Imprint:Inanna Poetry & Fiction Series
Dimensions:8.25in x 5.5 x 0.92 in | 453 gr
Page Count:318 pages
Winner, 2020 National Association of Black Journalists Outstanding Literary Award; Overall Winner, 2020 Shelf Unbound Best Indie Book Award; Winner, 2021 IPPY Gold Medal for Urban Fiction; Finalist for the Foreword INDIES Book of the Year Awards
Featured on Ms. Magazine's June 2020 Reads for the Rest of Us and Bustle's 23 Debut Books That Are Too Good To Ignore.
It is 1971. The fictional city of Bellport, Massachusetts, is in decline with an urban redevelopment project on the horizon expected to transform this dying factory town into a thriving economic center. This planned transformation has a profound effect on the residents who live in Bellport as their own personal transformations take place. Sydney Stallworth steps away from her fellowship and law studies at an elite university to support husband Malachi's dream of opening a business in the heart of the black community of his hometown, Bellport.
For Omar Bassari, an immigrant from Senegal, Bellport is where he will establish his drumming career and the launching pad from which he will spread African culture across the world, while trying to hold onto his marriage. Della Tolliver has built a fragile sanctuary in Bellport for herself, boyfriend Kwamé Rodriguez, and daughter Jasmine, a troubled child prone to nightmares and outbursts.
Tensions rise as the demolition date moves closer, plans for gentrification are laid out, and the pace of suspicious fires picks up. The residents find themselves at odds with a political system manipulating their lives and question the future of their relationships.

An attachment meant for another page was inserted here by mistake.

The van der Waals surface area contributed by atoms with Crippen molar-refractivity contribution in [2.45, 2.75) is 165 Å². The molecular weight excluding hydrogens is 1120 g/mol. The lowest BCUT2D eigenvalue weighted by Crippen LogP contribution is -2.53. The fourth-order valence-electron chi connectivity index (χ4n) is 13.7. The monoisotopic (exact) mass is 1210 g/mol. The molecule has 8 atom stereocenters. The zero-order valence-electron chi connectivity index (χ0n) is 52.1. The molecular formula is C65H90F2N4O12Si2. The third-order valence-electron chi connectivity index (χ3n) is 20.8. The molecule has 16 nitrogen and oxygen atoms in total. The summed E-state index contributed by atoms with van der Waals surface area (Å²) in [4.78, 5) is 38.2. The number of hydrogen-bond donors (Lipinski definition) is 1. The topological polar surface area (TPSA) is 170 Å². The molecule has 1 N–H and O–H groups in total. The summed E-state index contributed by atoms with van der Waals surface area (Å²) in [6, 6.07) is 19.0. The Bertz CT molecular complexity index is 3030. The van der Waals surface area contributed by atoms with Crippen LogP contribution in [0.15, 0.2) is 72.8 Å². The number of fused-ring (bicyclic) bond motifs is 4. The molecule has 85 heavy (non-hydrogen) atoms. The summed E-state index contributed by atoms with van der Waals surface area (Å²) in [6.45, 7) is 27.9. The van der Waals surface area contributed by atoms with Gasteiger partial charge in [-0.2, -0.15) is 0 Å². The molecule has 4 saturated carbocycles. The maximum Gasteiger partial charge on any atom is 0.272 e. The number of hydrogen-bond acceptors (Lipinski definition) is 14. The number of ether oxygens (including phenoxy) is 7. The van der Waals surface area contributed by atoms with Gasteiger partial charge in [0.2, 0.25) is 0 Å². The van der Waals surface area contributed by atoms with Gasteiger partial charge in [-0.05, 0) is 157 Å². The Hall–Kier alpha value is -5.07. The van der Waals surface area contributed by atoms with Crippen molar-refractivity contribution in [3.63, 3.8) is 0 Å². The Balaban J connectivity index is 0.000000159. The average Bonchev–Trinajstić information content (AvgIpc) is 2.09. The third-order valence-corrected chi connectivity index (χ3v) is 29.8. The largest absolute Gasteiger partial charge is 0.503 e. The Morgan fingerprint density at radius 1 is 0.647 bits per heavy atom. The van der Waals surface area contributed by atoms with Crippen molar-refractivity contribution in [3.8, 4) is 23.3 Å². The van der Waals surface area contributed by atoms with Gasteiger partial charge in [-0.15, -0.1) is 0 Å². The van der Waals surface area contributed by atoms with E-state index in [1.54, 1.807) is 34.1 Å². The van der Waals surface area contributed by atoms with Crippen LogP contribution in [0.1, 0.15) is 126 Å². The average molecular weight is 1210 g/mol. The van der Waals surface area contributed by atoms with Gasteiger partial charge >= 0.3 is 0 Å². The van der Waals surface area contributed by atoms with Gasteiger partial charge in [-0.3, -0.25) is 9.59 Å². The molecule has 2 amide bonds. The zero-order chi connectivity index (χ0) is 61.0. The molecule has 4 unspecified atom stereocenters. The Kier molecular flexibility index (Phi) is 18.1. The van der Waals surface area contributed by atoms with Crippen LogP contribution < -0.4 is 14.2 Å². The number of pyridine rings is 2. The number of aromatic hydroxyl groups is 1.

The Talking Drum explores intra-racial, class, and cross-cultural tensions, along with the meaning of community and belonging. Examining the profound impact gentrification has on people in many neighborhoods, and the way in which being uprooted affects the fabric of their families, friendships, and emotional well-being, the novel not only focuses on the immigrant experience, but the way in which the immigrant/African American neighborhood interface leads to friction and tension. This book thus provides a springboard to important discussions on race and class differences, on the treatment of immigrants, as well as the government's relationship and responsibility to society.
Lisa Braxton is an Emmy-nominated former television journalist, an essayist, short story writer, and novelist. She is a fellow of the Kimbilio Fiction Writers Program and was a finalist in the William Faulkner-William Wisdom Creative Writing Competition. She earned her MFA in creative writing from Southern New Hampshire University, her M.S. in journalism from Northwestern University, and her B.A. in Mass Media from Hampton University. Her stories have been published in anthologies and literary journals. She lives in the Boston, Massachusetts area.
"A book that is sensual, fraught, and above all, human."
-The Boston Globe
"This debut takes on the topic of gentrification of African American and immigrant neighborhoods...Themes of race, class and culture are skilfully woven throughout."
"An absorbing historical novel about the importance of community in shaping who you are and what you can accomplish."
"Brimming with vitality."
-Willl Medearis, author of Restoration Heights
"A novel about who you love and who becomes your home. A moving and skillful debut."
-Stephanie Powell Watts, author of No One Is Coming to Save Us
"Filled with big ideas...a thorough insight into intra-racial relations of the time."